From the cave we went on to the Sepilok Orang Utan Sanctuary where we had a close encounter with an orang utan on a boardwalk. At the feeding station we watched a large male, a big female named Michelle with her infant clinging to her, and several smaller orang utans feast on fruit.
That night we stayed in a Sandakan hotel with lush grounds, but biting insects and high heat and humidity limited exploration. Our bed was typical for Malaysian hotels, with only a duvet and no top sheet. By then Jay had figured out how to bunch the duvet so that we could sleep with just the sheet-weight cover over us rather than the too-warm duvet. Next morning after breakfast, we left our suitcases with the bellman and found new guide Lawrence and yesterday’s driver in front of the open-air lobby for a ride to the jetty. After 45 minutes observing wharf life–fishing boats offloading small catch which are turned into chicken feed and fertilizer, passing Philippine traders’ boats, and arriving Turtle Islands Park passengers–we boarded a partially covered speedboat with eight other international travelers and two guides. The first quarter of our 55-minute ride over the Sulu Sea was pleasant but after that, swells made it feel a bit like a roller coaster. The speedboat beached on Pulau Seligaan sand and we toted our bags up to our spartan room–twin beds with a low table between, two towels, soap, toilet paper, and two bottles of water–no chair, hooks, or shower curtain. Air conditioning is the only frill when you go to see sea turtles.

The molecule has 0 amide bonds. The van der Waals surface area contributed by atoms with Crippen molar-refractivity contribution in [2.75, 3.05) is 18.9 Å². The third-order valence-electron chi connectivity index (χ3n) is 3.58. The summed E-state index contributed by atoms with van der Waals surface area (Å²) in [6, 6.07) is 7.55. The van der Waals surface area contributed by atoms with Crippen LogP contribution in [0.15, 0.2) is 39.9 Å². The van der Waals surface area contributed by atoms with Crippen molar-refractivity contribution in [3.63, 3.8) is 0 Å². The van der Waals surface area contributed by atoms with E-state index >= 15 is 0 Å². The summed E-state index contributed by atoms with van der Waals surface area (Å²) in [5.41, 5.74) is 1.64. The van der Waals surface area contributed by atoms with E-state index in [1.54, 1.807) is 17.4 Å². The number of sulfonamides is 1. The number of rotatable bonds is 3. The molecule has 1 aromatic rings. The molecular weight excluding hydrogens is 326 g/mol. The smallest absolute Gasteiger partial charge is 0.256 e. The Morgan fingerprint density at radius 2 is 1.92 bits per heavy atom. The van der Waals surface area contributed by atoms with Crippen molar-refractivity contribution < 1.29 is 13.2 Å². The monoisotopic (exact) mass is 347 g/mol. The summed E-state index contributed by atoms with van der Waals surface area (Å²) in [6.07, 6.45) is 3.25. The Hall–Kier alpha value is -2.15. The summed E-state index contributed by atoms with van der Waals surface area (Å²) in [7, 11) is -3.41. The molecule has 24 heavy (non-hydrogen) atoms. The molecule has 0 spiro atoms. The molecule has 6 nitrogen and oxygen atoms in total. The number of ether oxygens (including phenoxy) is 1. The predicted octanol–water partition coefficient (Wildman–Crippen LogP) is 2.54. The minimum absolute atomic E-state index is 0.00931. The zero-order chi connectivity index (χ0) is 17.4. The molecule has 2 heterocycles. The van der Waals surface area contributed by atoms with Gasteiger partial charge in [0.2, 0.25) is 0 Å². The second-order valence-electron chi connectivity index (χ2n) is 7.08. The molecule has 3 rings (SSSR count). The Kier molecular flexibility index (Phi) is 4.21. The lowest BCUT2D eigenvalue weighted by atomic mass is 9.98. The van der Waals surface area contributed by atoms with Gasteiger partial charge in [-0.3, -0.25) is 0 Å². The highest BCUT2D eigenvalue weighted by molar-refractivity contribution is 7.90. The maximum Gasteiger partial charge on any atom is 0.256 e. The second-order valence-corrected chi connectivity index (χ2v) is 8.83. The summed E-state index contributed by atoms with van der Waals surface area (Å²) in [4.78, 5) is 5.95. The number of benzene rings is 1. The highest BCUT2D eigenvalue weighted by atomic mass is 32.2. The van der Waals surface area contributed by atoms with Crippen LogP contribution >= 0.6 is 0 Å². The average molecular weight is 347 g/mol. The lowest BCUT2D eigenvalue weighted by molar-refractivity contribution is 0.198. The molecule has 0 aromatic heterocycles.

Seligaan Island doesn’t take much time to circumnavigate. In the afternoon we changed to swim suits and walked in the water along the beach where enthusiastic first-time snorkelers urged me to use their gear, showed me sea cucumbers, and guided me to where I could see a few brightly colored fish. It was nothing like the Florida Keys but fun never-the-less. Following our guide’s advice we rested awhile before reporting to the dining room at 6 pm to await turtle arrival while supping, learning history, and chatting. At 8:45 pm the “Turtle time!” cry went up and all scrambled for shoes, “torches” and a ranger’s trail to the right spot on the beach. Over the next hour we watched a Green turtle lay about 125 eggs while a ranger transferred them from the egg chamber to a bucket, saw the ranger place the eggs in an already-prepared sand hole in the nursery, and watched another ranger release fifteen just-hatched turtles on the beach. Then we went to bed. According the rangers in the morning, seven turtles landed but only three nested.
Before 7 am we were back on the boat speeding to the Sandakan jetty, and well before noon we had reclaimed our luggage and arrived at the open-air, sweltering airport. After a four-hour wait we boarded a flight to Kuala Lumpur, now shrouded in smoke from drought-related fires. At the Anggun Boutique Hotel the desk clerk welcomed us with “I’ve been waiting for you.” It was 8 pm when we had regained enough energy to walk over to Jalan Alor and past all the food stalls, deciding to repeat our first night’s traditional meal of Clay Pot chicken and rice. The next day we flew home in complete agreement that our 45th wedding anniversary trip had been wonderfully enriching. We were carrying the friendly people in our hearts, amazing sights and experiences in our memories, and more than 1500 photos to inspire our glass work, writing, and speaking for a long time to come.